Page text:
Leave the Bones & Catch the Land: A Southern Sudanese Refugee Art Exhibit

Museums & Public Memory (Anth 159a), Mark Auslander, fall 2006.

Faculty Reflection by Mark Auslander, June 2007

I tried to use this course as an experimental space to forge meaningful and sustainable community partnerships with a new immigrant community through the process of exhibition development. At the start of the semester, I had thought the class would break into small groups to do a wide range of project, but the whole class became so deeply moved by the story of the southern Sudanese refugee community that everyone decided to work on a Sudan project. We were immeasurably aided in this process by Aduei Riak, a student in the class, who is a member of the southern Sudanese resettled community.

The class had numerous meetings with members of two local organizations, the Sudanese Education Fund (SEF) and the Massachusetts Southern Sudanese Youth Association; we developed a collaborative process for decision-making around exhibiting a collection of paintings by Southern Sudanese refugees in Kakuma Refugee Camp, lent to us by SEF (with the understanding that the collection will in time be donated to Brandeis). We mounted two versions of the exhibition, one in Dreitzer Gallery, Spingold (opening October 23) and a second, more ambitious one in Goldfarb Library (opening December 6). The latter installation featured a student-developed digital audio tour, in which the voices of Sudanese community members could be heard, on ipods checked out from the library circulation desk. About 50 library visitors took the ipod tour during the run of the show.

We revised the exhibition in Goldfarb based on constructive critiques of the Dreitzer version from our Sudanese community partners. For example, the show at Dreitzer had begun with Ajok Mayol's powerful painting of a dying child menaced by vultures; the students had felt this image properly brought to the fore the horrors of genocide. Yet our Sudanese partners were troubled by the thought that their collective historical experience might be reduced to their status as victims; they urged us to pick an opening image that foreground the community's long history of cultural vitality and hope for the future. We thus selected Jacob Lueth Achol's triumphant Wedding Parade to open the Goldfarb installation.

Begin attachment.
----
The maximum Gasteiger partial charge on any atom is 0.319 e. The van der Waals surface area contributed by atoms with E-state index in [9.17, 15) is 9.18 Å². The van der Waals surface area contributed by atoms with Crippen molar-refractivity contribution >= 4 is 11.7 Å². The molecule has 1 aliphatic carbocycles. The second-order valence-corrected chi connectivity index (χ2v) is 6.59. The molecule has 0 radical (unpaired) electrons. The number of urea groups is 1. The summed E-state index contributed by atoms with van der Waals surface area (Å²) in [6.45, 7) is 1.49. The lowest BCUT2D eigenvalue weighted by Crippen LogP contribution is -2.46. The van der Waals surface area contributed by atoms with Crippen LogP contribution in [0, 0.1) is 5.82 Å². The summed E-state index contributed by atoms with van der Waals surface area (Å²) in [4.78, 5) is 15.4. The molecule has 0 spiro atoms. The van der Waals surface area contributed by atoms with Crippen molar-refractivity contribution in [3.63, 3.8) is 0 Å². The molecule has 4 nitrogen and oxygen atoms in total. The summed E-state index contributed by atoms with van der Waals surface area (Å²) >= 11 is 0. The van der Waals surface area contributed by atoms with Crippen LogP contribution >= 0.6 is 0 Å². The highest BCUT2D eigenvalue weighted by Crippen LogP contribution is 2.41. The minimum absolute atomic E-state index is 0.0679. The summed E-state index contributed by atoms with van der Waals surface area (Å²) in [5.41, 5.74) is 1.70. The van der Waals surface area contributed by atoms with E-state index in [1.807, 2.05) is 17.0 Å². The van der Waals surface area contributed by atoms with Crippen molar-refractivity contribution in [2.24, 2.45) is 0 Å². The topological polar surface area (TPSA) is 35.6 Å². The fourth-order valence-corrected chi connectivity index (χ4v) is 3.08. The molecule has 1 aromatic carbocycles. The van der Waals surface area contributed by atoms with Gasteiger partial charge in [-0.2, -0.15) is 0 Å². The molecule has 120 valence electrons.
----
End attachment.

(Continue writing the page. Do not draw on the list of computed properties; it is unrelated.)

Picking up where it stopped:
This process culminated in a roundtable on community-engaged exhibition development on December 6 in Rapaporte, attended by the class, community partners, faculty, staff, and university administrators. We documented this collaborative exhibition development process on a student-developed Web site.

The class also helped establish the new South Sudan Cultural Documentation Center at Brandeis, to preserve the paintings and related cultural materials.

After Fall 2006

This project has had several off-campus spin-offs during Spring 2007. We got very positive coverage on the class and exhibition in the Boston Globe West on January 11, 2007.

Some of the students and I developed a version of the exhibition for display at Tufts University' s art center, in conjunction with the March 3, 2007 Greater Boston Anthropology Consortium student conference, at which five Anthropology Department graduate students presented an award-winning poster session on developing our interactive Web site. Two graduate students presented a related paper on the exhibition process at the Northeast Anthropology Association Meetings in Ithaca in April, winning the conference prize for best graduate student paper. One of the students in the class, Aduei Riak '07 (herself a member of the Southern Sudanese resettled community) and I co-authored an academic paper on the paintings' gendered politics, presented at the Sudanese Studies Association annual conference at the University of Pennsylvania (May 25, 2007).